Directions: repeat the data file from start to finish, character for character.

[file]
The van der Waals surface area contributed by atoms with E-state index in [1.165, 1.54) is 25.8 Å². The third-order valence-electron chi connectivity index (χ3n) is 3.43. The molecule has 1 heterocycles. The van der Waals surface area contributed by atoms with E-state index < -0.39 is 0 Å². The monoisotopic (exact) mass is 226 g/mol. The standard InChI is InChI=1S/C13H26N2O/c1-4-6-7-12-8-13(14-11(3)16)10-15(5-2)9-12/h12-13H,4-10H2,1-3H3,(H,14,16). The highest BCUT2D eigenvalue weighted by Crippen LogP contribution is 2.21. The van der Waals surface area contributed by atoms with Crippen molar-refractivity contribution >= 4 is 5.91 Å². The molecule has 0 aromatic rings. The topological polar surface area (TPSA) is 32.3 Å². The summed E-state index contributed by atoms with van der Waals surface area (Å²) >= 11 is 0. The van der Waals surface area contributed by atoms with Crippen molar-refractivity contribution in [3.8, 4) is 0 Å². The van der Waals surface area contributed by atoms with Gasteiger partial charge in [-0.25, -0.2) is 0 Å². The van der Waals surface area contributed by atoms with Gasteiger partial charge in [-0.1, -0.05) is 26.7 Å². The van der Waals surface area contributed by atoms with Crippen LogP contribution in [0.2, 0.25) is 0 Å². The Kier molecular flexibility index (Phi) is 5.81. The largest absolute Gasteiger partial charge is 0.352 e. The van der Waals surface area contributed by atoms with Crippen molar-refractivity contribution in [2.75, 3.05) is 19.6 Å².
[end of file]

The van der Waals surface area contributed by atoms with E-state index in [1.165, 1.54) is 25.8 Å². The third-order valence-electron chi connectivity index (χ3n) is 3.43. The molecule has 1 heterocycles. The van der Waals surface area contributed by atoms with E-state index < -0.39 is 0 Å². The monoisotopic (exact) mass is 226 g/mol. The standard InChI is InChI=1S/C13H26N2O/c1-4-6-7-12-8-13(14-11(3)16)10-15(5-2)9-12/h12-13H,4-10H2,1-3H3,(H,14,16). The highest BCUT2D eigenvalue weighted by Crippen LogP contribution is 2.21. The van der Waals surface area contributed by atoms with Crippen molar-refractivity contribution >= 4 is 5.91 Å². The molecule has 0 aromatic rings. The topological polar surface area (TPSA) is 32.3 Å². The summed E-state index contributed by atoms with van der Waals surface area (Å²) >= 11 is 0. The van der Waals surface area contributed by atoms with Crippen molar-refractivity contribution in [3.8, 4) is 0 Å². The van der Waals surface area contributed by atoms with Gasteiger partial charge in [-0.25, -0.2) is 0 Å². The van der Waals surface area contributed by atoms with Gasteiger partial charge in [-0.1, -0.05) is 26.7 Å². The van der Waals surface area contributed by atoms with Crippen LogP contribution in [0.2, 0.25) is 0 Å². The Kier molecular flexibility index (Phi) is 5.81. The largest absolute Gasteiger partial charge is 0.352 e. The van der Waals surface area contributed by atoms with Crippen molar-refractivity contribution in [2.75, 3.05) is 19.6 Å².